Marine architecture: a space for the preservation of nature

By 11 November, 2022 No Comments

Aside from the clearly complex nature of architecture, today’s current trends focus on understanding architectural design as an indispensable tool for society. Architecture enables us to understand and learn about the current scenario, characterised by ecology, sustainability and respect for the environment.

The construction of spaces specially designed for nature conservation means so much more than a tourism or leisure phenomenon. Large cities are increasingly concerned with climate change. As a result, architectural projects are being created that will permit educational interaction with nature. Thus, we have bioparks, botanical gardens and oceanariums.


Illustration 1 The Blue Planet, Denmark (Photo by Sandro Katalina on Unsplash)

Oceanariums promote knowledge about marine life. An ecosystem upon which life on earth depends. This interesting protection of the oceans entails considerable technical difficulties in its construction. This is due to issues such as wind pressure and the forces applied on the glass walls.

One such example is the National Aquarium of Denmark, designed by 3XN, winner of the Display Award prize at the World Architecture Festival 2013 (WAF). This impressive aquarium known as The Blue Planet combines evocative impact with refined technical qualities.

The Blue Planet, National Aquarium of Denmark

In Denmark’s capital, Copenhagen, this incredible space is replete with visual and evocative references. Its aim is to safeguard the marine environment. Opened in 2013, The Blue Planet is Europe’s largest aquarium. It was designed by 3XN Architects, a studio founded by architect Kim Herforth Nielsen.

With a surface area of 9,000 m2, Denmark’s National Aquarium has a fascinating architectural concept that invites a truly immersive exploration of the building.  When seen from above it looks like a powerful natural whirlpool, associated with ocean currents, movement of shoals of fish or flocks of birds.


Illustration 2 The Blue Planet, Denmark (Photo by Raunaq Patel on Unsplash)

Consequently, these striking architectural forms recall the connection between marine and land-based nature. Similarly, the surrounding waters connect with the building.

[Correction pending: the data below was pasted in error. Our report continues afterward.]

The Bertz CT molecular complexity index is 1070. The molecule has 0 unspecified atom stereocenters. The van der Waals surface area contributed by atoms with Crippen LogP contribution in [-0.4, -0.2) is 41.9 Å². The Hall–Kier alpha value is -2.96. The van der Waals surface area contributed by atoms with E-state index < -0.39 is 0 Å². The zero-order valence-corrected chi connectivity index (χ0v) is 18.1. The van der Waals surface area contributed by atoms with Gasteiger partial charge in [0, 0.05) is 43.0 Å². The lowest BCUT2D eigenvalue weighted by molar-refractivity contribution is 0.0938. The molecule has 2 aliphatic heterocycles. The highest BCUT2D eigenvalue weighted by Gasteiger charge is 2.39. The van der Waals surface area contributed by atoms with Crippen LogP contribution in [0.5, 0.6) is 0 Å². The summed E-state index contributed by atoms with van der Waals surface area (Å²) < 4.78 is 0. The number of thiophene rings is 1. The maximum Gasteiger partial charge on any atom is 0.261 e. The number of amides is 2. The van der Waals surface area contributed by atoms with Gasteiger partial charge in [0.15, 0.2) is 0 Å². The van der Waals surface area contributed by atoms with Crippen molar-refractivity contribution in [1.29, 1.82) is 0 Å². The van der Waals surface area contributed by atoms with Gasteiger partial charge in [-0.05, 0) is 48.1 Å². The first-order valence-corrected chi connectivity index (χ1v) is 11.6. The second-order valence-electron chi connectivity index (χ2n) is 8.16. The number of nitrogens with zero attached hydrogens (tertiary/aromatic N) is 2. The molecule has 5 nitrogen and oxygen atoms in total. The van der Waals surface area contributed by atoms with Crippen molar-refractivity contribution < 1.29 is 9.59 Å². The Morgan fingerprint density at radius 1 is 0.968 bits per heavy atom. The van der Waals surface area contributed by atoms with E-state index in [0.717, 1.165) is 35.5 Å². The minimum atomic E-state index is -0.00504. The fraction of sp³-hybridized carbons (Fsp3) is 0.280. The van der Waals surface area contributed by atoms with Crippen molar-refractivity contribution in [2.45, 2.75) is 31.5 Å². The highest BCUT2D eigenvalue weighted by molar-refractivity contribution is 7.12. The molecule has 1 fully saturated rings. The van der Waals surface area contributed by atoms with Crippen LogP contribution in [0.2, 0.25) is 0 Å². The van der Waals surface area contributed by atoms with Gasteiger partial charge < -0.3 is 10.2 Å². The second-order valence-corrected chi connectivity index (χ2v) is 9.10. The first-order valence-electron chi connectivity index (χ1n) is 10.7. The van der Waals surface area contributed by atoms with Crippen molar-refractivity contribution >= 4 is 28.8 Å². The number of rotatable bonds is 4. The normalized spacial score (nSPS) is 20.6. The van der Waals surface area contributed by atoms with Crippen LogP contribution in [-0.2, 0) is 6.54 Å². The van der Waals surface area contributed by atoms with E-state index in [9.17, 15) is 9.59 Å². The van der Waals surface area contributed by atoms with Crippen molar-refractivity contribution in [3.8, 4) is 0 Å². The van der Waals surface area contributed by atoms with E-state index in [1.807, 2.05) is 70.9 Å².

On the ground, the building is perceived as organic, dynamic and flexible. This manages to create a sensation of floating, enhanced by surrounding water reflected in the aluminium sections covering the facade.

Structure, method and construction

The difficulty of creating a technically flawless project for housing live exhibits lies in the choice of highly specific materials. Thus, with careful choices, an ideal structure has evolved that allows the building to withstand massive forces and atmospheric pressures.

It is important to use extremely flexible materials for ensuring effective maintenance and insulation. In this way it is possible to build a completely sustainable architectural project. One such example is the use of acrylic glazing instead of conventional glass.


Illustration 3 The Blue Planet, Denmark (Photo by James Lansbury on Unsplash)

As a result The Blue Planet design consists of an enormous steel structure with over 33,000 aluminium tiles. These small pieces, 1.2 mm thick, adapt to the organic shape of the building.  At the same time they create a really beautiful dreamlike visual reflection that recalls the city’s own climate. The structure is completed by an arrangement of load bearing reinforced concrete walls built in situ.

3XN Architects collaborated with some key partners to create the National Aquarium of Denmark. They provided a secure, sustainable and precise framework. This was indispensable for a project on this scale. As such, it was possible to create the complex geometry of the steel structure surface with Tekla BIM software. This improved efficiency in each phase of the construction project. This technology enables a more thorough and precise manufacture of the steel pieces. Therefore, errors and subsequent readjustments can be avoided.

Ecological importance of oceanariums

As well as an example of complex technology, The Blue Planet is a striking environmental landmark. It also enjoys a strategic location. The sea water that surrounds the building permits energy savings as it provides adequate and natural cooling. With over 20,000 fish and 7 million litres of water, The Blue Planet utilises a pumping and filtration system that filters and recycles sea water.


Illustration 4 Copenhagen, Denmark (Photo by Sladjana Karvounis on Unsplash)

The construction of oceanariums or aquariums is extremely significant environmentally. This is because places like this help to educate about marine life and conservation. Their purpose is to help understand the importance of caring for, and respecting, the ocean. In addition, they play a scientific role. By supporting endangered species and with research into marine species, they contribute to the sustainability of the planet.

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